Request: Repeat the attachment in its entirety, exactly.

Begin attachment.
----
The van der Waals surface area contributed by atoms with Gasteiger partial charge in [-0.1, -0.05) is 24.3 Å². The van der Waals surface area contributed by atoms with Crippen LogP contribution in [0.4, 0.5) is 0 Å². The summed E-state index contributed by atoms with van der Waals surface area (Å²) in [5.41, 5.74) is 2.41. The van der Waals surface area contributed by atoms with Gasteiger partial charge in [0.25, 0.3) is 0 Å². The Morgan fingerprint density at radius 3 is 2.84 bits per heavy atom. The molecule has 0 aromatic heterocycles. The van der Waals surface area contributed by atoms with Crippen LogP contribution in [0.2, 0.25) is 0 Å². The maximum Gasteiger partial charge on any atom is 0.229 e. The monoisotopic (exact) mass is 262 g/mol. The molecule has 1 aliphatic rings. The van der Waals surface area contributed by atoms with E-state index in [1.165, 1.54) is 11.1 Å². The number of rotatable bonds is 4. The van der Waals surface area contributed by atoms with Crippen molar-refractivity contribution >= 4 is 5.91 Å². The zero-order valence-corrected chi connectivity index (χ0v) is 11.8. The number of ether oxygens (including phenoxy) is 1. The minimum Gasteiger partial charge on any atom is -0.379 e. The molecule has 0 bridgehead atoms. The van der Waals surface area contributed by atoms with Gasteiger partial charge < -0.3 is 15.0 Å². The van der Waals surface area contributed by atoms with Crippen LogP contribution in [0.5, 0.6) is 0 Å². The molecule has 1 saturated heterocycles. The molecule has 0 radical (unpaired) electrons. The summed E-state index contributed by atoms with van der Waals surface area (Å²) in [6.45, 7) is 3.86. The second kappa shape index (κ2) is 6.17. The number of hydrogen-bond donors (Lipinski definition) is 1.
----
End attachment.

The van der Waals surface area contributed by atoms with Gasteiger partial charge in [-0.1, -0.05) is 24.3 Å². The van der Waals surface area contributed by atoms with Crippen LogP contribution in [0.4, 0.5) is 0 Å². The summed E-state index contributed by atoms with van der Waals surface area (Å²) in [5.41, 5.74) is 2.41. The van der Waals surface area contributed by atoms with Gasteiger partial charge in [0.25, 0.3) is 0 Å². The Morgan fingerprint density at radius 3 is 2.84 bits per heavy atom. The molecule has 0 aromatic heterocycles. The van der Waals surface area contributed by atoms with Crippen LogP contribution in [0.2, 0.25) is 0 Å². The maximum Gasteiger partial charge on any atom is 0.229 e. The monoisotopic (exact) mass is 262 g/mol. The molecule has 1 aliphatic rings. The van der Waals surface area contributed by atoms with E-state index in [1.165, 1.54) is 11.1 Å². The number of rotatable bonds is 4. The van der Waals surface area contributed by atoms with Crippen molar-refractivity contribution >= 4 is 5.91 Å². The zero-order valence-corrected chi connectivity index (χ0v) is 11.8. The number of ether oxygens (including phenoxy) is 1. The minimum Gasteiger partial charge on any atom is -0.379 e. The molecule has 0 bridgehead atoms. The van der Waals surface area contributed by atoms with Gasteiger partial charge < -0.3 is 15.0 Å². The van der Waals surface area contributed by atoms with Crippen LogP contribution in [0.5, 0.6) is 0 Å². The molecule has 1 saturated heterocycles. The molecule has 0 radical (unpaired) electrons. The summed E-state index contributed by atoms with van der Waals surface area (Å²) in [6.45, 7) is 3.86. The second kappa shape index (κ2) is 6.17. The number of hydrogen-bond donors (Lipinski definition) is 1.